Express the general solution of x'=(3, 4, -2, -1)x in terms of real-valued functions. (this is 2x2 matrix, 3 and 4 on the left, -2 and -1 on the right.)

Sun,

As you will have noticed, the characteristic polynomial,

λ²-2λ+5=0,

will give you two complex conjugate eigenvalues, λ=1±2i, so the corresponding eigenvectors,

x

_{1,2}=[1±i,2],are also complex.

You could write the general solution as the complex-valued vector function

x=c

_{1}[1+i,2]e^{(1+2i)t}+c_{2}[1-i,2]e^{(1-2i)t}and leave it at that, but I suspect you are supposed to give the final answer in real form. For this, you would break the exponentials into a real and complex part,

e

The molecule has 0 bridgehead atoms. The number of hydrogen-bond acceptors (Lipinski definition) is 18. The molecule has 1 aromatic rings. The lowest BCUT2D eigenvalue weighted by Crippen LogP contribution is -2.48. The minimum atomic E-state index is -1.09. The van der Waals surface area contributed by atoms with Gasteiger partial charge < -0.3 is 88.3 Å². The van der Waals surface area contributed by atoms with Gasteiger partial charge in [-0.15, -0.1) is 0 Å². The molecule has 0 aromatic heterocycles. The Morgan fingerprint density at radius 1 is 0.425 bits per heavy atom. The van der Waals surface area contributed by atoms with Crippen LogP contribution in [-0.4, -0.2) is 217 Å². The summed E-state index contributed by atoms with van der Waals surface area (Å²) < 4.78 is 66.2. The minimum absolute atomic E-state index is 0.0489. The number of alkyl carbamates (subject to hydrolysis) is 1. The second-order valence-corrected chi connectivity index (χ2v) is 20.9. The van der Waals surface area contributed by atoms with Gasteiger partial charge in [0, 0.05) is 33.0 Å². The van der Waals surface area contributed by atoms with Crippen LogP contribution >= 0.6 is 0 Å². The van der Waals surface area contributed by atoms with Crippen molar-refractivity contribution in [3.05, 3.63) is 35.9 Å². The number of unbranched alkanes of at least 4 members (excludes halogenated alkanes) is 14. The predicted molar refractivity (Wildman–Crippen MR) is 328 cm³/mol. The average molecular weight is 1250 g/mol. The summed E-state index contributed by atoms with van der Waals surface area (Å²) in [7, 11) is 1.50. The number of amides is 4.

^{(1±2i)t}=e^{t}e^{±2it},and use Euler's identity,

e

^{±iθ}=cosθ ± i sinθon the complex exponential to get

e

^{(1±2i)t}=e^{t}(cos (2t) ± i sin (2t) ),so that your solution becomes

x=c

_{1}[1+i,2]e^{t}(cos (2t) +i sin (2t) ) + c_{2}[1-i,2] e^{t}(cos (2t) - i sin (2t) ).Finally, you can collect the real and imaginary parts of this expression and redefine the c's so that everything is real (no more i's). I'm not sure if you are supposed to go this far, so I leave this part to you. :)

## Comments

_{1}e^{t}(cos(2t), cos(2t)+sin(2t))+c_{2}e^{t}(sin(2t), -cos(2t)+sin(2t)) is the answer. Where cos(2t) and sin(2t) are at the top, and cos(2t)+sin(2t) and -cos(2t)+sin(2t) are at the bottom._{1}(e^{αt}cos(βt) a - e^{αt}sin(βt) b) + c_{2}(e^{αt}sin(βt) a + e^{αt}cos(βt) b)._{1}(e^{t}cos(2t) [1,2] - e^{t}sin(2t) [1,0]) + c_{2}(e^{t }sin(2t) [1,2] + e^{t}cos(2t) [1,0])._{1}and c_{2}switched, and top and bottom switched.